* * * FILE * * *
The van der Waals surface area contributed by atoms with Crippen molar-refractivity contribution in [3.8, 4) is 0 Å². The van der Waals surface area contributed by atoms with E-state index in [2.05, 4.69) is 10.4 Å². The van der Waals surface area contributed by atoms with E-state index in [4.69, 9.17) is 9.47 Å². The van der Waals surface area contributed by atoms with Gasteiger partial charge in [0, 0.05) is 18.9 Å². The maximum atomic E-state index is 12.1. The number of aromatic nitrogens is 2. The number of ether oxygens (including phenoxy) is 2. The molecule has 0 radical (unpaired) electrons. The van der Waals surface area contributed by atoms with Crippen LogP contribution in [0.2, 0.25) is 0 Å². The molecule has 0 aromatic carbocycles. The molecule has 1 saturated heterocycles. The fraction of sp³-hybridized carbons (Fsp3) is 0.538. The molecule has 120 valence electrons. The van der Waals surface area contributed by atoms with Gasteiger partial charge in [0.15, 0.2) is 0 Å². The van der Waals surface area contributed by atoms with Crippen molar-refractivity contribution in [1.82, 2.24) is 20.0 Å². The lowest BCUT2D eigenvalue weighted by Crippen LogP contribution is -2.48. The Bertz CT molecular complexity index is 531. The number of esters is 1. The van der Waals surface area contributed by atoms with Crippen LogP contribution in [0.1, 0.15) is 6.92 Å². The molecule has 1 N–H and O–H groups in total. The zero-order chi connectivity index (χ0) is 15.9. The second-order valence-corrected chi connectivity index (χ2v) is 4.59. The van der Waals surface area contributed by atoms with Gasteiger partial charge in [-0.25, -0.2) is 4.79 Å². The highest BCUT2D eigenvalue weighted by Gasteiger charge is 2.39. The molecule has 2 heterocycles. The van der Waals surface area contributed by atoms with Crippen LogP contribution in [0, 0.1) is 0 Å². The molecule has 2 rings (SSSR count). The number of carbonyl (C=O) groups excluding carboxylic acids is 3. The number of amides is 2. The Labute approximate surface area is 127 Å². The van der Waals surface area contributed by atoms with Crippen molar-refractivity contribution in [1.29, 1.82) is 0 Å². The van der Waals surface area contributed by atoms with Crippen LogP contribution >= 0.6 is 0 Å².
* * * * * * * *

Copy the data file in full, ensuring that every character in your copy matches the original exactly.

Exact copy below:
The van der Waals surface area contributed by atoms with Crippen molar-refractivity contribution in [3.8, 4) is 0 Å². The van der Waals surface area contributed by atoms with E-state index in [2.05, 4.69) is 10.4 Å². The van der Waals surface area contributed by atoms with E-state index in [4.69, 9.17) is 9.47 Å². The van der Waals surface area contributed by atoms with Gasteiger partial charge in [0, 0.05) is 18.9 Å². The maximum atomic E-state index is 12.1. The number of aromatic nitrogens is 2. The number of ether oxygens (including phenoxy) is 2. The molecule has 0 radical (unpaired) electrons. The van der Waals surface area contributed by atoms with Crippen LogP contribution in [0.2, 0.25) is 0 Å². The molecule has 0 aromatic carbocycles. The molecule has 1 saturated heterocycles. The fraction of sp³-hybridized carbons (Fsp3) is 0.538. The molecule has 120 valence electrons. The van der Waals surface area contributed by atoms with Gasteiger partial charge in [0.15, 0.2) is 0 Å². The van der Waals surface area contributed by atoms with Crippen molar-refractivity contribution in [1.82, 2.24) is 20.0 Å². The lowest BCUT2D eigenvalue weighted by Crippen LogP contribution is -2.48. The Bertz CT molecular complexity index is 531. The number of esters is 1. The van der Waals surface area contributed by atoms with Crippen LogP contribution in [0.1, 0.15) is 6.92 Å². The molecule has 1 N–H and O–H groups in total. The zero-order chi connectivity index (χ0) is 15.9. The second-order valence-corrected chi connectivity index (χ2v) is 4.59. The van der Waals surface area contributed by atoms with Gasteiger partial charge in [-0.25, -0.2) is 4.79 Å². The highest BCUT2D eigenvalue weighted by Gasteiger charge is 2.39. The molecule has 2 heterocycles. The van der Waals surface area contributed by atoms with Crippen LogP contribution in [0, 0.1) is 0 Å². The molecule has 2 rings (SSSR count). The number of carbonyl (C=O) groups excluding carboxylic acids is 3. The number of amides is 2. The Labute approximate surface area is 127 Å². The van der Waals surface area contributed by atoms with Crippen molar-refractivity contribution in [1.29, 1.82) is 0 Å². The van der Waals surface area contributed by atoms with Crippen LogP contribution >= 0.6 is 0 Å².